Settlement Agreement: A Corporate Debtor’s RP & need for Conditional Withdrawal u/s 12A

 ​    [2023] 147 528 (Article) … Continue reading “Settlement Agreement: A Corporate Debtor’s RP & need for Conditional Withdrawal u/s 12A”
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[2023] 147 528 (Article)

1. Introduction

Corporate Insolvency Resolution Process once initiated has the profound ability to take away the reins of the corporate entity from the promoters. In certain circumstances the promoters want to return to the driving seat after an amicable settlement. However such a settlement is beyond the scope of the legislative measures. Negotiated settlement is imperative for value maximisation which is the core objective of the Code and the only provision which deals with settlement between the creditors and debtors is section 12A of the Code.

“Once a bankruptcy petition is filed, it cannot be withdrawn without the leave of the Adjudicating Authority.”

However, in the initial text of the Insolvency and Bankruptcy Code Bill, 2016, the Bill was conspicuously silent regarding withdrawing of application filed by the Financial or Operational Creditors or Corporate Debtor. A reason for the non-inclusion of withdrawal process may be that once an application is admitted by Adjudicating Authority, the Corporate Insolvency Resolution Process is in rem rather than in personam between the applicant and the Corporate Debtor. Claims may arise from creditors dwarfing the initial default to the applicant.

2. Practical Difficulty

The rules prescribe that the Adjudicating Authority may permit withdrawal of applications before the admission. However, such withdrawal has to be applied by the applicant who has filed for initiation of corporate insolvency under section 7, 9 or 10. There existed lacunae as once an application is admitted by the Adjudicating Authority there was no legislation in place to withdraw the application in cases wherein the Corporate Debtor enters into settlement agreement with the creditors.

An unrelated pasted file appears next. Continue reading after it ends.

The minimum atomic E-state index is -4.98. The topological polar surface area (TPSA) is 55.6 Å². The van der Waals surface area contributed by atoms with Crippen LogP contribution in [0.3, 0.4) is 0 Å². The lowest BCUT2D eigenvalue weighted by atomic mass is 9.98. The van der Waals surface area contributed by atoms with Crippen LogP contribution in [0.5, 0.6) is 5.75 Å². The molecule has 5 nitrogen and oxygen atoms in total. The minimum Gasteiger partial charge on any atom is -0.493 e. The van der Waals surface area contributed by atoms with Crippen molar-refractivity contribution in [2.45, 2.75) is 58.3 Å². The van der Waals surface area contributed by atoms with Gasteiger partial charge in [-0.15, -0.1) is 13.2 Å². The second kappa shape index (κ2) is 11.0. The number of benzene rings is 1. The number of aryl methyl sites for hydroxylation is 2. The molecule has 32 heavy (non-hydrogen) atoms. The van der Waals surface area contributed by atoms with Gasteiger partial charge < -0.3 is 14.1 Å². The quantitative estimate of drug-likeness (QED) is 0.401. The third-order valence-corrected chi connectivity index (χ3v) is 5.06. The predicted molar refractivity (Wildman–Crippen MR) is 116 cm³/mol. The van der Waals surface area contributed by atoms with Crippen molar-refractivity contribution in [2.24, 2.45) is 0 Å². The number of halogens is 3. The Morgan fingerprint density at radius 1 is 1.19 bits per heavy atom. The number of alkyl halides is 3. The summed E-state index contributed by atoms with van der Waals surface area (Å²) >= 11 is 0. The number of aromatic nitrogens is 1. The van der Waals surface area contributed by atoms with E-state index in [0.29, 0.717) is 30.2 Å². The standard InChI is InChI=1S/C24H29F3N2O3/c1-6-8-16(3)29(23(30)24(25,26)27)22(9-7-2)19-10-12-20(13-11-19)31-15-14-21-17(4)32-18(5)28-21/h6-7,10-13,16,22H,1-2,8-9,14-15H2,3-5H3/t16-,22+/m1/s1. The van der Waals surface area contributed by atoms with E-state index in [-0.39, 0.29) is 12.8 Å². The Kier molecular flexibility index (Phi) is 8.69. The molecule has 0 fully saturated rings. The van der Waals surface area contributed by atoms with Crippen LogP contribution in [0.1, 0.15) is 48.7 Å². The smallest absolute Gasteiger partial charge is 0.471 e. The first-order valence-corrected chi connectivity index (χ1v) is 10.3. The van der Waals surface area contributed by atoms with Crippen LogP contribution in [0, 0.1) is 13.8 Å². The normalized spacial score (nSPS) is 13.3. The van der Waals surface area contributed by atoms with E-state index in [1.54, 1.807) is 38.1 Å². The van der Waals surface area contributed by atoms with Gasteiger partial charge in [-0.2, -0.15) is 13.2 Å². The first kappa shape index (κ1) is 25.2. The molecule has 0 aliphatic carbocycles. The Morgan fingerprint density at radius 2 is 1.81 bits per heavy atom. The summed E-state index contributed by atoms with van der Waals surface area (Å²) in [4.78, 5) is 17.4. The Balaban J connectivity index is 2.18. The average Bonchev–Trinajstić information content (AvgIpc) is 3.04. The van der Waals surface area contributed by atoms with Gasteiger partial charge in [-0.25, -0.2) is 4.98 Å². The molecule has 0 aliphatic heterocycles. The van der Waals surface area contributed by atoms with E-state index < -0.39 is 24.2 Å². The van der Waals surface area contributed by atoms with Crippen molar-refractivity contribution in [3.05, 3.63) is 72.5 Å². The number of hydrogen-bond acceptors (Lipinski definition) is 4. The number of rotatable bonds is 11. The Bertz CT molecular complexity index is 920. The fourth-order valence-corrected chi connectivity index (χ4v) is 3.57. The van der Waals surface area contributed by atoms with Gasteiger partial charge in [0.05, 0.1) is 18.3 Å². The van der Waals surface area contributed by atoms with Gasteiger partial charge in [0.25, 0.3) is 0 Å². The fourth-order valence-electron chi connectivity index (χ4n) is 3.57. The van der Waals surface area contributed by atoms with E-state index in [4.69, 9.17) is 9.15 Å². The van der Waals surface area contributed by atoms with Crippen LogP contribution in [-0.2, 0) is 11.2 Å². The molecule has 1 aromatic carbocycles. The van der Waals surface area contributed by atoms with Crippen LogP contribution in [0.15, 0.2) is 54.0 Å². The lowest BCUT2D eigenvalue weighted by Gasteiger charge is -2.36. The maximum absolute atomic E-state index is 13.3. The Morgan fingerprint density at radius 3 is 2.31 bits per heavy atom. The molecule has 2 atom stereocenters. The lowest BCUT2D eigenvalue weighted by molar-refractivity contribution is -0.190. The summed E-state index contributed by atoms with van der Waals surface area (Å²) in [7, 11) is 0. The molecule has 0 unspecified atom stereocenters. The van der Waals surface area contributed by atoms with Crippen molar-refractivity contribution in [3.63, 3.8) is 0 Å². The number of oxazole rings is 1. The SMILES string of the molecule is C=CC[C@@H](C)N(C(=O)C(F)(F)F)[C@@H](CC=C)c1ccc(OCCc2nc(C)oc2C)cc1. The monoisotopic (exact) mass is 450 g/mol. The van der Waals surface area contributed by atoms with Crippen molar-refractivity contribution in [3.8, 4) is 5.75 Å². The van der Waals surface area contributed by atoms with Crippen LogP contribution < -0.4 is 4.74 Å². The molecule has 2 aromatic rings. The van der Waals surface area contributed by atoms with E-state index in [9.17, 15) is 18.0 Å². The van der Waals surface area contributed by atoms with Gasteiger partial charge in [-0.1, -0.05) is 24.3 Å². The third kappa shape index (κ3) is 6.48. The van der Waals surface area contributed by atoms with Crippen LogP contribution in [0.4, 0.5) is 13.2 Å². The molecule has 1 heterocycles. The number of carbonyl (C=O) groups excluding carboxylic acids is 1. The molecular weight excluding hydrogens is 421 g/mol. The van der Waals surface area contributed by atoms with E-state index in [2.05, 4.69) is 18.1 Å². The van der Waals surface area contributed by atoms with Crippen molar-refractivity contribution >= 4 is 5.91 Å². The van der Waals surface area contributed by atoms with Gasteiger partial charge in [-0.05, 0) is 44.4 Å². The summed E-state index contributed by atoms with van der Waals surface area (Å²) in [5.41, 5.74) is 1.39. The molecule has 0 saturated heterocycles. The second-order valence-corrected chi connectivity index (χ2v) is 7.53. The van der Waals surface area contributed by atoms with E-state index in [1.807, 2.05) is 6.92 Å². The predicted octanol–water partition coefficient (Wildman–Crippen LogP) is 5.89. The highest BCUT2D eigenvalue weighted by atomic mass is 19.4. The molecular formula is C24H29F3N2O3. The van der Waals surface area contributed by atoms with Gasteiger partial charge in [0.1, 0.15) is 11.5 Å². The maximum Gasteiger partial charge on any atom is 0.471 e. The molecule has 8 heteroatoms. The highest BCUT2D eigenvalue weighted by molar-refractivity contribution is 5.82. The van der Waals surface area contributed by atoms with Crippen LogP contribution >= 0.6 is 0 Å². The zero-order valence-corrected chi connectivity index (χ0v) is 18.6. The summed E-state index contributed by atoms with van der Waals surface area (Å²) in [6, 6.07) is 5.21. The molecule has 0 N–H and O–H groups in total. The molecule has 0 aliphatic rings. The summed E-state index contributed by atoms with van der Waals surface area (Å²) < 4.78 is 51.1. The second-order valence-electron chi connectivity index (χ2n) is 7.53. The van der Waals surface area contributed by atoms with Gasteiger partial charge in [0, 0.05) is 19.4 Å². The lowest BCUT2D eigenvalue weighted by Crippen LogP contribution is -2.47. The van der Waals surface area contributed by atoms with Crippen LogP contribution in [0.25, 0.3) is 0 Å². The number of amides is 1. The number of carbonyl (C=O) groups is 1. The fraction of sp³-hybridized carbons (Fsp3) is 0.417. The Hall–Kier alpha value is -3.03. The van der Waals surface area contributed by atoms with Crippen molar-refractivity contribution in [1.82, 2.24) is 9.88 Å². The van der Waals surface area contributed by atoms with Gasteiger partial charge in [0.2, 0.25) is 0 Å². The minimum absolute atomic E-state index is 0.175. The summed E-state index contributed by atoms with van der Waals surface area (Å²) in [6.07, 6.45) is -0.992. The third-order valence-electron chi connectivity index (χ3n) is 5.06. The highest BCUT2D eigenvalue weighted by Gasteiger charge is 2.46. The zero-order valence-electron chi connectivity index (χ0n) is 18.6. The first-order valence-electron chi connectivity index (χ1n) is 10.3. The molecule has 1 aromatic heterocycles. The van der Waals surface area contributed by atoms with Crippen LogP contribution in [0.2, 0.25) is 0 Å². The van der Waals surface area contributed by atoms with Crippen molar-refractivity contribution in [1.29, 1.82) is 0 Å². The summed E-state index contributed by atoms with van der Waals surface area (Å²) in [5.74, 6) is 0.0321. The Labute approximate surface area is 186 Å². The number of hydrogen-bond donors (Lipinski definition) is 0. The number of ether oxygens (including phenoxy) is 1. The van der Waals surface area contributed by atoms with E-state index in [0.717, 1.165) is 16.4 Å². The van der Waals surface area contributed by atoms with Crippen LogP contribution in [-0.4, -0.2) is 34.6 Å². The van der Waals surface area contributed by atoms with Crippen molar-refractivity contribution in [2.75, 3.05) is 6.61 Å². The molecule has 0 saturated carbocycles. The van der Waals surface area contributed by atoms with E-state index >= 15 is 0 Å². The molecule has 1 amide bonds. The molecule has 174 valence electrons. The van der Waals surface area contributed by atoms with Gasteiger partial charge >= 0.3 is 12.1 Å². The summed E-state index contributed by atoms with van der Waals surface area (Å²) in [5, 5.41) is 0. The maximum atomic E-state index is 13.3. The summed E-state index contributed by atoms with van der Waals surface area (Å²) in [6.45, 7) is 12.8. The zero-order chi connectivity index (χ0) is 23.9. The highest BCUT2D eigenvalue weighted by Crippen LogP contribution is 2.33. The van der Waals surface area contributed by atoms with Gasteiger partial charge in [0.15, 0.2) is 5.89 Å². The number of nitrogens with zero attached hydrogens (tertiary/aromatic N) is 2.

This situation arose in the case of Lokhandwala Kataria Construction Limited v Nisus Finance And Investment Managers, LLP, wherein the Financial Creditor filed a section 7 Application for initiation of insolvency before the Adjudicating Authority which was subsequently admitted by the Adjudicating Authority. However, the Corporate Debtor and Financial Creditor entered into a settlement agreement, on the basis of which the Financial Creditor sought to withdraw the application. The Appellate Authority while deciding on the appeal against the admission held that even though there exists a settlement between both the Corporate Debtor and Financial Creditor, NCLAT cannot utilize the inherent power provided in NCLT Rules, 2016 to allow for the compromise subsequent to the admission of the matter. The Appellate Authority further prescribed that rule 11 has not been adopted for the Code and National Company Law Tribunal while acting as Adjudicating Authority under the Code cannot use rule 11 to withdraw the application. On appeal before Supreme Court, the Court acceded to view of NCLAT and held that rule 11 of NCLT Rules, 2016 cannot be utilized to allow compromise. Supreme Court invoking Article 142 of the Constitution, to pass such orders for doing complete justice, allowed for the settlement and subsequent withdrawal of application post admission.

In November 2017, when a similar situation arose again before the Supreme Court in Uttara Foods And Feeds (P.) Ltd. v. Mona Pharmachem [2018] 92 185 (SC), the Court observed its earlier decision in Lokhandwala Kataria Construction Ltd.6 and invoked Article 142 of the Constitution to set aside the appeal of NCLAT order. However, Supreme Court remarked that the absence of such a law will necessitate redressal, in all future instances, before Supreme Court and suggested that “the relevant Rules be amended by the competent authority so as to include such inherent powers”. Supreme Court also ordered that a copy of the order to be forwarded to Ministry of Law and Justice.

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